There may be other substances contributing to this distress syndrome, and not all experts are convinced that vitamin E acetate is the culprit. But, the evidence is accumulating, and it appears likely to be the primary cause of the cases investigated so far.
If you do vape, check your products - do they list this as an additive? Can you select other materials that do not?
Juul, one of the largest companies producing vaping products, recently agreed to stop making some kinds of flavored vaping products, as they and others in the industry were being accused of improper marketing toward minors:
One young person with vaping-associated respiratory distress recently was forced to undergo a double lung transplant:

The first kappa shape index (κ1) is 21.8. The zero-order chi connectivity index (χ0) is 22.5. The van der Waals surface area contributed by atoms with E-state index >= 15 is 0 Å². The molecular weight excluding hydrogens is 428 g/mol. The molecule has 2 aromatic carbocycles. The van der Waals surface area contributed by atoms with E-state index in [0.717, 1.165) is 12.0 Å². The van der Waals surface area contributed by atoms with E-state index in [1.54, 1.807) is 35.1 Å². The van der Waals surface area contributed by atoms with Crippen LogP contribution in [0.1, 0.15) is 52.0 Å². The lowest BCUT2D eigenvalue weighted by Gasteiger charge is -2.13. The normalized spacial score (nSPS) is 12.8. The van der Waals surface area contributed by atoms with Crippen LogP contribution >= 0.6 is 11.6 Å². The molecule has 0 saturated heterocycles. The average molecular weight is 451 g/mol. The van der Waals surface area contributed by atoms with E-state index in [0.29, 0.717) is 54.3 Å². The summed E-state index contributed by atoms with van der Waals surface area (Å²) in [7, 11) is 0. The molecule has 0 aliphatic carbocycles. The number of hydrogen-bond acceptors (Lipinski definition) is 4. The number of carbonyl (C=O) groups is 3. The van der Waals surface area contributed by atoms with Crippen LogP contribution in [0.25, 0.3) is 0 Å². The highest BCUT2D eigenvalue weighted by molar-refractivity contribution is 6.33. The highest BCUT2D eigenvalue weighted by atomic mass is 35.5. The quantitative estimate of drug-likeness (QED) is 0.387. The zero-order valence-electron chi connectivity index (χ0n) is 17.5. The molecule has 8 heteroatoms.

Vaping seems like a habit to be avoided at all costs, in my view. Our lung tissue is simply not designed to handle contact with things other than atmospheric gases. In a few years, we may look back at this as a trend that appeared, and briefly flourished, before its significant health implications were well-understood. I suspect that regulations around vaping will get tighter and tighter, and the available evidence suggests that our public health would be best served by limiting access to vaping materials and more carefully regulating their contents.
Have a great rest of the week - see you on Monday for Chapter 22 (DNA Biology and Technology).
Results of our vaping survey
Good morning all,